Lecture: “Biological constraints on language evolution”
While much progress has been made in linking universal biases in linguistic structure to internal mechanisms of language use (for example in the form of frequency effects), the time is ripe for extending the explanatory scope beyond language itself. In this lecture, I will present some of our recent work that derives specific distributional biases in language from specific properties of the biological mechanisms in the human brain and speech apparatus, and ultimately from the evolutionary roots of these mechanisms. I will focus on three case studies on biologically or neuro-biologically grounded asymmetries in the processing mechanisms of specific sound types (labiodental vs other), words classes (nouns vs verbs) and semantic roles (agents vs patients). I will discuss the implications of this work for probing the phylogeny and ontogeny of language as part of a wider interdisciplinary undertaking.
Workshop: “Digital methods for modern language science“
Digital methods are currently revolutionizing language science. This course introduces the basic concepts and tools in this endeavor. We will begin by reviewing by-now classical approaches that rely on digital corpora and discuss what they can teach us about language structure and their dynamics. But the main emphasis of the course is to show how digital methods allow new insights and open new research avenues far beyond corpus-based research. For this purposes, we will first address the advantage that modern database technology and data visualization techniques bring to the analysis of individual grammatical phenomena (e.g. specific clause-linkage constructions) as part of, say, documentary fieldwork or grammar writing. We will then expand the scope to comparative work on the history of languages (language families, language diversity) and their properties (language typology), emphasizing in particular statistical approaches to uncertainty and noise in our data.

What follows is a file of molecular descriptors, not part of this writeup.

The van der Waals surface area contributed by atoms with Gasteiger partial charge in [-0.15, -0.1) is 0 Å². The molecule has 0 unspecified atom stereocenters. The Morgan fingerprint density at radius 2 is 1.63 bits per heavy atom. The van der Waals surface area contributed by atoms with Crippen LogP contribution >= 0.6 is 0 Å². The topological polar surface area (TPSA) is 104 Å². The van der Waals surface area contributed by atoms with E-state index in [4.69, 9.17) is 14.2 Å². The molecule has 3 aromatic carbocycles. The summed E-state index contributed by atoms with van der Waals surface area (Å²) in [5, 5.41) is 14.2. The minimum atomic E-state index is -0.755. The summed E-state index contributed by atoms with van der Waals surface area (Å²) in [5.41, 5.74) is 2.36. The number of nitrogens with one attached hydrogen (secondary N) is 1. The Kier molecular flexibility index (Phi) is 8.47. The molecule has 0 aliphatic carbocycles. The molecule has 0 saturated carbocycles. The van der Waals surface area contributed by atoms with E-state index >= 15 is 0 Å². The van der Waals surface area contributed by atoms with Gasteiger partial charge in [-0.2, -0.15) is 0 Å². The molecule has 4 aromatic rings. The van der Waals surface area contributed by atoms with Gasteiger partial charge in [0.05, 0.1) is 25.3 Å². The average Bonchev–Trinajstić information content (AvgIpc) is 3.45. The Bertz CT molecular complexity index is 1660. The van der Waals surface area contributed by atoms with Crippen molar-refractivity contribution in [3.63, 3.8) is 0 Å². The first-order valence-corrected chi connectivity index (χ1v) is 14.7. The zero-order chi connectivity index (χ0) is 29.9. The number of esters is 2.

The course does not presuppose technical knowledge of digital methods and aims instead at showing how students can familiarize themselves with such methods and what benefits they can expect from this for their linguistic work.